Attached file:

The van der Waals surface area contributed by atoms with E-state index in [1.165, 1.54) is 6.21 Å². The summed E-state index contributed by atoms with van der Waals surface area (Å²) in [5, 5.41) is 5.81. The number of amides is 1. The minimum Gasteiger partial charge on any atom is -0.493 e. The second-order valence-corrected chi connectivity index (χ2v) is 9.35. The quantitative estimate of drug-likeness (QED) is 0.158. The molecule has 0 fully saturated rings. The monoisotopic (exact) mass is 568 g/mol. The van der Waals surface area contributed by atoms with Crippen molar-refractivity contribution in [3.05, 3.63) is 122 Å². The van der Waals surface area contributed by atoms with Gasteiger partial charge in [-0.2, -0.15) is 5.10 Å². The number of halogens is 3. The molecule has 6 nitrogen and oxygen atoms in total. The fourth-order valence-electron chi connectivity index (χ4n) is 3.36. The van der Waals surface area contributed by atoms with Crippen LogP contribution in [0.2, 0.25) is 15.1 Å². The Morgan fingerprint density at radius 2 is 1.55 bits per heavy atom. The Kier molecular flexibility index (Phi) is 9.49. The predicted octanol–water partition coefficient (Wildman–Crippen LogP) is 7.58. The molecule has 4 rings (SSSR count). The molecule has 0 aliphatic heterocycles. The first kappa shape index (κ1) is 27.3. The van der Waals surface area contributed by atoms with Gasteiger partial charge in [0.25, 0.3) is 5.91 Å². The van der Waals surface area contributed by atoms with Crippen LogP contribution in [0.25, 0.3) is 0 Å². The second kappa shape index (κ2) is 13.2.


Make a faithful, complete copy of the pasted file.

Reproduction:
The van der Waals surface area contributed by atoms with E-state index in [1.165, 1.54) is 6.21 Å². The summed E-state index contributed by atoms with van der Waals surface area (Å²) in [5, 5.41) is 5.81. The number of amides is 1. The minimum Gasteiger partial charge on any atom is -0.493 e. The second-order valence-corrected chi connectivity index (χ2v) is 9.35. The quantitative estimate of drug-likeness (QED) is 0.158. The molecule has 0 fully saturated rings. The monoisotopic (exact) mass is 568 g/mol. The van der Waals surface area contributed by atoms with Crippen molar-refractivity contribution in [3.05, 3.63) is 122 Å². The van der Waals surface area contributed by atoms with Gasteiger partial charge in [-0.2, -0.15) is 5.10 Å². The number of halogens is 3. The molecule has 6 nitrogen and oxygen atoms in total. The fourth-order valence-electron chi connectivity index (χ4n) is 3.36. The van der Waals surface area contributed by atoms with Crippen LogP contribution in [0.2, 0.25) is 15.1 Å². The Morgan fingerprint density at radius 2 is 1.55 bits per heavy atom. The Kier molecular flexibility index (Phi) is 9.49. The predicted octanol–water partition coefficient (Wildman–Crippen LogP) is 7.58. The molecule has 4 rings (SSSR count). The molecule has 0 aliphatic heterocycles. The first kappa shape index (κ1) is 27.3. The van der Waals surface area contributed by atoms with Gasteiger partial charge in [0.25, 0.3) is 5.91 Å². The van der Waals surface area contributed by atoms with Crippen LogP contribution in [0.25, 0.3) is 0 Å². The second kappa shape index (κ2) is 13.2.